Dominko is globally recognized for her research in stem cell biology and regenerative medicine. Her work has spanned embryonic transfer, cloning through somatic cell nuclear transfer, and the basic science of early embryogenesis. She is currently at the forefront of the science of cellular reprograming, exploring how mature human skin cells can be coaxed to become more like stem cells able to recapitulate damaged tissues throughout the body.
"This is wonderful recognition for an important body of work and for Tanja’s ongoing commitment to advance science and education," said Karen Kashmanian Oates, Peterson Family Dean of Arts and Sciences at WPI. "Through her efforts, Tanja not only honors her homeland, but brings honor to WPI and the faculty and students who work with her. Tanja’s engagement of science across borders has created informal, yet essential, networks of science diplomacy. We look forward to the exciting work that will come from these collaborations."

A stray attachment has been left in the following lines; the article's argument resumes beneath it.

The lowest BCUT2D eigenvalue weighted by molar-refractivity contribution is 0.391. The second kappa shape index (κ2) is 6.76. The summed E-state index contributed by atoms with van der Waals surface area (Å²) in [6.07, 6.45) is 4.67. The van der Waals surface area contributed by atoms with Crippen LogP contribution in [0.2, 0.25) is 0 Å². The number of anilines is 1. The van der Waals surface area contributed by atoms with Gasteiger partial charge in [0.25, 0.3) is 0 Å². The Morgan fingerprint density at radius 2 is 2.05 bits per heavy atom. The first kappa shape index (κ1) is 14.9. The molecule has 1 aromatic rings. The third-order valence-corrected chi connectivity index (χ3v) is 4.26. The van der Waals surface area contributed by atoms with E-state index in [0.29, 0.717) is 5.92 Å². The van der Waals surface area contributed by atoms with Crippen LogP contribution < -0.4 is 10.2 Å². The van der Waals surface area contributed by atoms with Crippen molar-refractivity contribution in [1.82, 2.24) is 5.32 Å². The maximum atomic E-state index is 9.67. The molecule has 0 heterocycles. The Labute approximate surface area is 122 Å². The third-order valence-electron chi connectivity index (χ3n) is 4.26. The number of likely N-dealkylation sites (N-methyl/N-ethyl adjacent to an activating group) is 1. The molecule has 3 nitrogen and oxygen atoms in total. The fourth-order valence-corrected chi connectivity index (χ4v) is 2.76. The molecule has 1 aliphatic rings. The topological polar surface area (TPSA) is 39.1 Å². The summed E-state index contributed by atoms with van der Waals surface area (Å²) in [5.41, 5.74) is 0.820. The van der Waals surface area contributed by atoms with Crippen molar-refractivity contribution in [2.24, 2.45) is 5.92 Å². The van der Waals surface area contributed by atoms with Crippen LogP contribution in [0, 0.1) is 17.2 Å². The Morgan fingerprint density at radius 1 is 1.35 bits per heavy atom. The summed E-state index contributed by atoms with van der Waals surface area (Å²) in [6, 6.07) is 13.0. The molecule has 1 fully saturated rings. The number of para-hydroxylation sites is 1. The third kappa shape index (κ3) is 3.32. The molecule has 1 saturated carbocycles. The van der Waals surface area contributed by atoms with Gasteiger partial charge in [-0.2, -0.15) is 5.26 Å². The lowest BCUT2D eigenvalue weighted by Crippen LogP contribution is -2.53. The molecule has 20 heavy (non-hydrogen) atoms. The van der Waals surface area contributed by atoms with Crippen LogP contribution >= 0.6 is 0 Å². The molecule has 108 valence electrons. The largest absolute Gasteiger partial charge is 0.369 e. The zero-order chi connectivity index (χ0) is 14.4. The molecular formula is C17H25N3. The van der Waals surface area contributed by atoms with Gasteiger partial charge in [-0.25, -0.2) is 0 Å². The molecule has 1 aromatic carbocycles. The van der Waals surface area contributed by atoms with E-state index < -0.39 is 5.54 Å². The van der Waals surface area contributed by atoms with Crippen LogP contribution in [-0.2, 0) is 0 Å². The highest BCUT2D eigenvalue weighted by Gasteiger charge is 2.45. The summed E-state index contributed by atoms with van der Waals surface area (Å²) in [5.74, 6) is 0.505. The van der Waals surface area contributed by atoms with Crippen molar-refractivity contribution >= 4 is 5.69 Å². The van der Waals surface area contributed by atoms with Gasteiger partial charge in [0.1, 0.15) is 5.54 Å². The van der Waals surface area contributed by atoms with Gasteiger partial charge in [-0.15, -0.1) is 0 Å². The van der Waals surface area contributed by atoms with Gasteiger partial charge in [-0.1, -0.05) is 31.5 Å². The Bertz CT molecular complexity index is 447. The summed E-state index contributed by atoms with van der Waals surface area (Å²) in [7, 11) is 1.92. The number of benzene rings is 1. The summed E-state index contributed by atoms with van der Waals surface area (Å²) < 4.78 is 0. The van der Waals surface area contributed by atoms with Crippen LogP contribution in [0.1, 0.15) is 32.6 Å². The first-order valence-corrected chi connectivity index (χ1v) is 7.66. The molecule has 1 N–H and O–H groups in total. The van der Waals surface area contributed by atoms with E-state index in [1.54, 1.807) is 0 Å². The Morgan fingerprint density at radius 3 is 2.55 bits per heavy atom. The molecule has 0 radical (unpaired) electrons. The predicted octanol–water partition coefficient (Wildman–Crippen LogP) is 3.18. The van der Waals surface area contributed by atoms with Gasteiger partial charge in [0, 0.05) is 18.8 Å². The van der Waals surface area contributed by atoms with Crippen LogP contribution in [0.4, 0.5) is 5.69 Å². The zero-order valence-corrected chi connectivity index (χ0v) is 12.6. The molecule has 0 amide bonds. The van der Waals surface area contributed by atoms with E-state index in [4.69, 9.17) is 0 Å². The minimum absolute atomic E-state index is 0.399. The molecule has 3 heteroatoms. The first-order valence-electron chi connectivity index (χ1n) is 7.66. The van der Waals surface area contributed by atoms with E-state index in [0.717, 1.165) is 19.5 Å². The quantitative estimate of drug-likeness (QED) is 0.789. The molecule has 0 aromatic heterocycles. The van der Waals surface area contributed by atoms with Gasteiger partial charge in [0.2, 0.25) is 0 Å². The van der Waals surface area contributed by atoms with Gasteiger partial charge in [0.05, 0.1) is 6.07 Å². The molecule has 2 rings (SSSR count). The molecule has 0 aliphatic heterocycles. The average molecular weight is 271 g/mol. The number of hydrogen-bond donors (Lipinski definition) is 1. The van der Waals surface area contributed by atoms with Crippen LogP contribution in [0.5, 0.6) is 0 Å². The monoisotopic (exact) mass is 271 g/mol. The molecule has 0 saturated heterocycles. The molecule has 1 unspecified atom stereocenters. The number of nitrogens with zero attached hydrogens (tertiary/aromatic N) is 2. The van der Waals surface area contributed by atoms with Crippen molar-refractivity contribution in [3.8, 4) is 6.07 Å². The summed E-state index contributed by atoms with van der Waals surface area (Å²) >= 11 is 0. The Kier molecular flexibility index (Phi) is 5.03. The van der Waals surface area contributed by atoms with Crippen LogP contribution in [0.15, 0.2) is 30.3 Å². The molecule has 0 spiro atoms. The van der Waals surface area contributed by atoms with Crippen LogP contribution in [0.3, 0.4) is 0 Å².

After earning an MS in large animal reproduction and obstetrics and a doctor of veterinary medicine degree from the University of Ljubljana in Slovenia, Dominko came to the United States in 1990 to enroll in a graduate program at the University of Wisconsin-Madison. There she earned a PhD in endocrinology and reproductive physiology, working in the lab next door to Professor Jamie Thomson, who made history by isolating the first embryonic stem cells, initially from primates and then from humans.
"I have always been interested in reproductive physiology, and when I was at Madison two important things happened that shaped my career," Dominko says. "First, there were the discoveries by Jamie Thomson. Then, two of my friends, Ian Wilmut and the late Keith Campbell in the UK, successfully cloned the sheep Dolly. So I guess it was a case of b
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